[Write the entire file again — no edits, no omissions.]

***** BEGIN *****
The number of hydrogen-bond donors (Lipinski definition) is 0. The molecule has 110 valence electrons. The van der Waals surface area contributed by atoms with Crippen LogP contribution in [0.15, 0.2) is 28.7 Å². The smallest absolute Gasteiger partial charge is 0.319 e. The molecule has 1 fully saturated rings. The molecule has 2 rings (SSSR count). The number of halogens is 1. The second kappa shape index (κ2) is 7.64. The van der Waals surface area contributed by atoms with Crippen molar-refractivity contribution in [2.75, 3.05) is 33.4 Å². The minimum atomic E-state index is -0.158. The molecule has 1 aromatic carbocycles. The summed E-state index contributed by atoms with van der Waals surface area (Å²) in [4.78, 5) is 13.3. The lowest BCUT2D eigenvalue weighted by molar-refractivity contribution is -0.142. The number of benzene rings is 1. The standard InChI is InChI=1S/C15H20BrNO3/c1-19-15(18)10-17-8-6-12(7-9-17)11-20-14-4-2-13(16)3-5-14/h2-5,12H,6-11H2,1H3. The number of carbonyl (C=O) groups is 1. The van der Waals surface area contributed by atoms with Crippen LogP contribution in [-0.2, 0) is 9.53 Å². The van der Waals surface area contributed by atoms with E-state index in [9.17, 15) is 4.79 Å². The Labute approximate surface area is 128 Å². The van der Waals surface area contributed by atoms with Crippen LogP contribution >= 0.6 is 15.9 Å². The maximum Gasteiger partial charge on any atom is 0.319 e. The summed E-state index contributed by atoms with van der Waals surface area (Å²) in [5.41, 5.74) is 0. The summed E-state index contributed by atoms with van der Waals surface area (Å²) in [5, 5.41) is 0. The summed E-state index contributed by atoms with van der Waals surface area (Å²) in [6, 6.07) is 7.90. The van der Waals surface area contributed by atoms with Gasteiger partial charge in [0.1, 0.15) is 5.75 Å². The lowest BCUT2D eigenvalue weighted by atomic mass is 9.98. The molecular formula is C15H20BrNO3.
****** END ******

The number of hydrogen-bond donors (Lipinski definition) is 0. The molecule has 110 valence electrons. The van der Waals surface area contributed by atoms with Crippen LogP contribution in [0.15, 0.2) is 28.7 Å². The smallest absolute Gasteiger partial charge is 0.319 e. The molecule has 1 fully saturated rings. The molecule has 2 rings (SSSR count). The number of halogens is 1. The second kappa shape index (κ2) is 7.64. The van der Waals surface area contributed by atoms with Crippen molar-refractivity contribution in [2.75, 3.05) is 33.4 Å². The minimum atomic E-state index is -0.158. The molecule has 1 aromatic carbocycles. The summed E-state index contributed by atoms with van der Waals surface area (Å²) in [4.78, 5) is 13.3. The lowest BCUT2D eigenvalue weighted by molar-refractivity contribution is -0.142. The number of benzene rings is 1. The standard InChI is InChI=1S/C15H20BrNO3/c1-19-15(18)10-17-8-6-12(7-9-17)11-20-14-4-2-13(16)3-5-14/h2-5,12H,6-11H2,1H3. The number of carbonyl (C=O) groups is 1. The van der Waals surface area contributed by atoms with Crippen LogP contribution in [-0.2, 0) is 9.53 Å². The van der Waals surface area contributed by atoms with E-state index in [9.17, 15) is 4.79 Å². The Labute approximate surface area is 128 Å². The van der Waals surface area contributed by atoms with Crippen LogP contribution >= 0.6 is 15.9 Å². The maximum Gasteiger partial charge on any atom is 0.319 e. The summed E-state index contributed by atoms with van der Waals surface area (Å²) in [5.41, 5.74) is 0. The summed E-state index contributed by atoms with van der Waals surface area (Å²) in [5, 5.41) is 0. The summed E-state index contributed by atoms with van der Waals surface area (Å²) in [6, 6.07) is 7.90. The van der Waals surface area contributed by atoms with Gasteiger partial charge in [0.1, 0.15) is 5.75 Å². The lowest BCUT2D eigenvalue weighted by atomic mass is 9.98. The molecular formula is C15H20BrNO3.